Stoya Refuses To Be Defined By Victimhood

In November 2015, adult film star Stoya sent out two tweets that launched a nationwide discussion about sexual assault, intimate partner violence and consent in the porn industry. The actress and writer said that her ex-boyfriend (and porn industry darling) James Deen had raped her while they were dating, and in the wake of those tweets, 12 other women came forward with allegations against Deen.

In a new interview with The Cut, the first high-profile on she has given in months, Stoya publicly discussed the alleged assault, and her refusal to be defined by it. 

What I don’t want is for my entire career and therefore entire life to be all about James and what he did to me,” she told writer Lizzy Goodman. “Has my life not been all about James and what he did to me for long enough?”

So, Stoya is moving on in the best way she knows how: by working to change the flawed industry she’s a part of from the inside.

She began to perform again in April — though she won’t do any BDSM scenes because she finds them triggering. And she told Goodman that she went back to work for one important reason: “Because right now the only things standing out about porn are the garbage. And I know you don’t fix something by walking away from it.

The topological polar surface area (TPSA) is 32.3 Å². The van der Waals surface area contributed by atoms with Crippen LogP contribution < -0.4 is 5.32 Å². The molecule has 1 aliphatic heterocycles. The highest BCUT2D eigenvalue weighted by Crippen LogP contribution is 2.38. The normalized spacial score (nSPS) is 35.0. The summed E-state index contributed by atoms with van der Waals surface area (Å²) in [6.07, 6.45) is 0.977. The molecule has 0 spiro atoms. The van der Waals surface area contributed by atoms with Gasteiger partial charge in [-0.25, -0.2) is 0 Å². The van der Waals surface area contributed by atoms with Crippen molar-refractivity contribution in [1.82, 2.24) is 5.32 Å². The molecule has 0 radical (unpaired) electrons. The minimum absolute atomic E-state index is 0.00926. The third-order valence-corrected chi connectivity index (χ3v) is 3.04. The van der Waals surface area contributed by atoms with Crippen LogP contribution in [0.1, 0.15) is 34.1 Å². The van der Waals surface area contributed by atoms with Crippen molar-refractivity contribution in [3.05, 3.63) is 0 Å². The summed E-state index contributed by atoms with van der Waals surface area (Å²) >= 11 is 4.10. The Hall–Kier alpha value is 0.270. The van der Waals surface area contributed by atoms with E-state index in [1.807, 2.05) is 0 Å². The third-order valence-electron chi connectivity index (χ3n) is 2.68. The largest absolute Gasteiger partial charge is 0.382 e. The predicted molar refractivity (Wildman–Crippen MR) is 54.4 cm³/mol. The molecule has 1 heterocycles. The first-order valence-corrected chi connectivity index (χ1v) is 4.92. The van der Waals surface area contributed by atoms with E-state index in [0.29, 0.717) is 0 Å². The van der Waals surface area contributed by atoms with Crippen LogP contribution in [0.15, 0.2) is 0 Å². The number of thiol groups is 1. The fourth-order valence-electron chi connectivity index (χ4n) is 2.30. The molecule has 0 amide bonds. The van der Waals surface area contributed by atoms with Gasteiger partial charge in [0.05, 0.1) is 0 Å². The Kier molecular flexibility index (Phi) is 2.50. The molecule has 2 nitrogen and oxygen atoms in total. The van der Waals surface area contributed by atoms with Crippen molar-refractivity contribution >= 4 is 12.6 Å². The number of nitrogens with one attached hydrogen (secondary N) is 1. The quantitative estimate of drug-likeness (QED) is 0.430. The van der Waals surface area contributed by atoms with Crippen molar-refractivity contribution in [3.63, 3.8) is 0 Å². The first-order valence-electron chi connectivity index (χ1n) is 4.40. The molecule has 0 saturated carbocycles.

Rather than walking away from the industry, she is using her role as the co-creator of TRENCHCOATx to produce and act in more progressive pornography. TRENCHCOATx is an inclusive “curated smut” site that adheres to her brand of “alt-porn.” By producing and acting in the kind of pornography that includes diverse body types, gender identities and sexualities, she told Goodman that she is able to create the kind of adult entertainment that “isn’t total shit.” 

The NYMag profile also drives home Stoya’s adamant belief in affirmative consent — even in the industry of sex work, kink and BDSM. Being a porn star — or a sex worker of any kind — does not mean that a woman has no ownership of her own body.

Characterized by her refusal to adhere to stereotypical pornographic standards that supposedly appeal first and foremost to the male viewer (blond hair, fake breasts, fake orgasms), the profile highlights Stoya’s position as a body-positive porn star who values showing “real pleasure” on camera.

Stoya has been a vocal critic of a culture in which it is unbelievably easy to access sexualized images of women’s bodies, while things that come naturally to women’s bodies — like periods or armpit hair — are still seen as gross. After posting on social media about periods and receiving a resounding “Ewww” from her followers, she responded to them with: “You can find on a Tube site, HD video showing the interior of my rectum. But periods? How disgusting.” 

Stoya — who recently turned 30 — told Goodman that as she continues to recover from the assault and regain her footing in the porn industry, she knows exactly what she wants to do in her 30s: “I want to show a sexualized aging body,” she said. “And I’m really the best person positioned to do this.”

Head over to New York Magazine to read the full profile

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